Too many cooks spoil the broth: on the impact of external advisors on mergers and acquisitions.

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Date: Aug. 2022
From: Review of Managerial Science(Vol. 16, Issue 6)
Publisher: Springer
Document Type: Brief article
Length: 239 words

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Abstract :

Keywords: Mergers; Acquisitions; External advisors; Cheap talk; Herd behaviour; Merger waves; Reputation; Top tiers; Event study; Abnormal returns Abstract Almost 60% of mergers and acquisitions are concluded with the aid of multiple third-party advisors. While there has been work on the impact of advisors, the theoretical and empirical implications of using multiple advisors remain unclear. Using insights from the "cheap talk" literature, we derive hypotheses on the impact of multiple advisors. Expanding upon this, we then consider the moderating impact of advisor reputation/quality and deal timing (in terms of merger wave periods vs. non-merger wave periods), as factors that both the cheap talk and the literature on single advisors highlight as relevant. We test our hypotheses using a sample of 10,544 large US acquisitions, and evaluate the impact of advisors using an event study and abnormal returns. Our results support a value-creating role for single advisors--we find that deals with single advisors create a higher expectation of value-creation--but find little support for the use of multiple advisors. Furthermore, we show that the moderating effect of advisor reputation, and deal timing, are contingent on the number of advisors. In doing so, we make a number of academic and practical contributions to the discussion of advisors in mergers and acquisitions. Author Affiliation: (1) Faculty of Economics and Business, University of Groningen, Groningen, The Netherlands (a) Article History: Registration Date: 04/19/2021 Received Date: 08/24/2020 Accepted Date: 04/19/2021 Online Date: 09/27/2021 Byline:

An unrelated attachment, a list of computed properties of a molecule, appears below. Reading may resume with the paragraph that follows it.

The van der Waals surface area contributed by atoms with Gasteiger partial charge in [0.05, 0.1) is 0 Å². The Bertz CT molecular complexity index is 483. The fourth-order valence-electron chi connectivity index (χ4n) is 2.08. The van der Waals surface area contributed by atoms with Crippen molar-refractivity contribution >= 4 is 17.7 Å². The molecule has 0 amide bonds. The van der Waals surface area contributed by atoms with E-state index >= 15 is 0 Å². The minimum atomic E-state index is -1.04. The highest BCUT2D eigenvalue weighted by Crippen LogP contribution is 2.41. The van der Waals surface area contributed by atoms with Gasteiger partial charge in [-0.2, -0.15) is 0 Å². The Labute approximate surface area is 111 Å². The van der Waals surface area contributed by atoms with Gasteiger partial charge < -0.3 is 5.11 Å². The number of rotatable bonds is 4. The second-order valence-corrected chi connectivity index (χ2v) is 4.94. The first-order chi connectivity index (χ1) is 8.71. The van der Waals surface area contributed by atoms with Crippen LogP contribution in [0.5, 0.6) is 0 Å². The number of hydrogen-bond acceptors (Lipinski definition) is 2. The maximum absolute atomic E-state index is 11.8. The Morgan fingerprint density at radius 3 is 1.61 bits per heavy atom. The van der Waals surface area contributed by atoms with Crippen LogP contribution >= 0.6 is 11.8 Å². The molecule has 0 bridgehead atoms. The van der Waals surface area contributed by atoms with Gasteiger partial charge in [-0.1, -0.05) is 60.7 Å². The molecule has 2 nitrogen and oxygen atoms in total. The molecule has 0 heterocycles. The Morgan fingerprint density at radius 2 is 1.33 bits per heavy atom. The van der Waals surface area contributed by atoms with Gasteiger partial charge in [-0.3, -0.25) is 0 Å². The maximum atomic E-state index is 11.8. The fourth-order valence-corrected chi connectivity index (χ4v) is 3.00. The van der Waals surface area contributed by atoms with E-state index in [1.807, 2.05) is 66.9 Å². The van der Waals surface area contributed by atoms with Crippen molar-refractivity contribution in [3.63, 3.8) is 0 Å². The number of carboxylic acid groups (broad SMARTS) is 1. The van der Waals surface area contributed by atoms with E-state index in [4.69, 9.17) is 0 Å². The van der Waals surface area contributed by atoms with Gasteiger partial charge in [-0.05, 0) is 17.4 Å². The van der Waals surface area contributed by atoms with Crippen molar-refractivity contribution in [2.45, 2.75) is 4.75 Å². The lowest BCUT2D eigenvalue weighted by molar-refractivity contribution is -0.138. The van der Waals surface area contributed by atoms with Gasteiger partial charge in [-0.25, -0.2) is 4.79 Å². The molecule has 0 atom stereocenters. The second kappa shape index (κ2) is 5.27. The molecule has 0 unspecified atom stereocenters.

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Gale Document Number: GALE|A710860514